There are a lot of reasons to love Berkeley’s tap water. It’s sourced from Sierra Nevada snowmelt, it tastes good, and it’s free.  Now thanks to TGIF grants and other funding, at least 25 water bottle refill stations  installed throughout the campus!  There are also several “bottle fillers” retrofitted to existing ADA-compliant water fountains.


    STARS Performance Overview

    Water Category

    According to STARS, "This subcategory seeks to recognize institutions that are conserving water, making efforts to protect water quality and treating water as a resource rather than a waste product. Pumping, delivering, and treating water is a major driver of energy consumption, so institutions can help reduce energy use and the greenhouse gas emissions associated with energy generation by conserving water. Likewise, conservation, water recycling and reuse, and effective rainwater management practices are important in maintaining and protecting finite groundwater supplies. Water conservation and effective rainwater and wastewater management also reduce the need for effluent discharge into local surface water supplies, which helps improve the health of local water ecosystems."

    STARS notes that, "This credit is weighted more heavily for institutions located in areas of water stress and scarcity and less heavily for institutions in areas with relative water abundance."

    Berkeley's STARS Performance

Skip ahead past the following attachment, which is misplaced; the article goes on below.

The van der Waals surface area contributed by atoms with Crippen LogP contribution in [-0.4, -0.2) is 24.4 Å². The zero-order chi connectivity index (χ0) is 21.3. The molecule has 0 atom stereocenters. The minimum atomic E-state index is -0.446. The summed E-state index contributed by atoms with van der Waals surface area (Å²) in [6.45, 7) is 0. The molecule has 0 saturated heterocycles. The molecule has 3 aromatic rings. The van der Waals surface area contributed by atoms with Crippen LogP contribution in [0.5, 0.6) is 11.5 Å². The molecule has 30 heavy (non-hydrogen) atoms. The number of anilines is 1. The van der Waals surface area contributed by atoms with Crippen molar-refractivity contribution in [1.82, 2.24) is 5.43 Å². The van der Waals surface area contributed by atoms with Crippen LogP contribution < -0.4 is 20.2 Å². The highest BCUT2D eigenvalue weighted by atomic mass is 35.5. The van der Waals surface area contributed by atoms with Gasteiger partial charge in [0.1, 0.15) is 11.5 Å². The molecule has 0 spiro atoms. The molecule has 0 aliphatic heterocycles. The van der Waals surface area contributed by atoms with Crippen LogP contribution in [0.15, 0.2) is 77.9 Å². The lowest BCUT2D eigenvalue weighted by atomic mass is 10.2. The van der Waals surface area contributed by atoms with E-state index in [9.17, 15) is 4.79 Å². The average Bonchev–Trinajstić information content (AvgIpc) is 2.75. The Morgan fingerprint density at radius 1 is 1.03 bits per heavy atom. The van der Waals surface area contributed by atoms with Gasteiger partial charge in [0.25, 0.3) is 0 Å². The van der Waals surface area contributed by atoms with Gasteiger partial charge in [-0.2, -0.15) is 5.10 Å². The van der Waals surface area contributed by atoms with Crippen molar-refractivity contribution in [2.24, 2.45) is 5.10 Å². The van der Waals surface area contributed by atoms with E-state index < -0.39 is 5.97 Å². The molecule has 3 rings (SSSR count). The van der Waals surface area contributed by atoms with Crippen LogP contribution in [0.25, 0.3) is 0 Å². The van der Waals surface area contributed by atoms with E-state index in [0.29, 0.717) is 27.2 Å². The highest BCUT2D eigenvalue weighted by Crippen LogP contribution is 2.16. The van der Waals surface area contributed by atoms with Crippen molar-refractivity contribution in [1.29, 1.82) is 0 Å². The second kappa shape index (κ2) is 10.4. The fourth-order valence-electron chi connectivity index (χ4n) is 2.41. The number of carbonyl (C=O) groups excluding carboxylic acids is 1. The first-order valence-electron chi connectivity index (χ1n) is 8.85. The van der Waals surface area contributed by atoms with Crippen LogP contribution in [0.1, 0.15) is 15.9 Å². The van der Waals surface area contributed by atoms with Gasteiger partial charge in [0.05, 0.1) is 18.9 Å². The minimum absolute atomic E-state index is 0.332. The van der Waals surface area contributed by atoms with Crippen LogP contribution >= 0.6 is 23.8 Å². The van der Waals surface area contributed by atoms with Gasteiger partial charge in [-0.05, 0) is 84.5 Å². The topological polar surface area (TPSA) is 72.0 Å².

Total Points Available: 8.00

    Water Points Claimed: 7.23

    As California has struggled with multiple years of drought, UC Berkeley has deployed water-saving strategies that have lowered per-person water use to some of the most efficient levels in the country.

    • From 2007 to 2016, per person water use dropped by 34 percent.
    • On a square-foot basis, water use fell by 25 percent in that same period.
    • Those numbers reflect the success of campuswide strategies such as messaging about smart water use and the installation of water-saving shower heads, toilets and other installations in campus residence halls.


    • In its STARS Water category, UC Berkeley scored 7.23 out of 8 points, placing the campus well in the top quartile of all universities and colleges in the field.
    • Research and doctoral institutions on average captured about half of available Water category points, compared to 90 percent of points captured by UC Berkeley.
    • The campus also scored full points in the STARS Rainwater Management field due to its Low-Impact Development rainwater practices for all new developments. 
    • Those practices included hiring a full-time Environmental Protection construction liaison who ensures that construction projects on campus do not release pollutants.
    • UC Berkeley also follows a Campus Stormwater Management Plan that monitors water pollutant-releases by non construction-related operations on campus.


    Check out David Sedlak’s presentation: “What are the most promising approaches to providing water in a hotter, drier world?”

    Water Highlights

    New construction and major renovation projects will maximize the number of water use reduction credits as part of the LEED™ certification process.

    The campus implements Stormwater Pollution Prevention Plans for all campus construction projects to manage stormwater runoff and protect water quality.

    I Heart Tap Water, a partnership between Cal Dining, Recreational Sports, Environment, Health & Safety, and University Health Services promotes tap water as the preferred beverage of choice.

    Every Drop Counts - Download this flyer for your water saving tips.

    Water use by categories, in 2015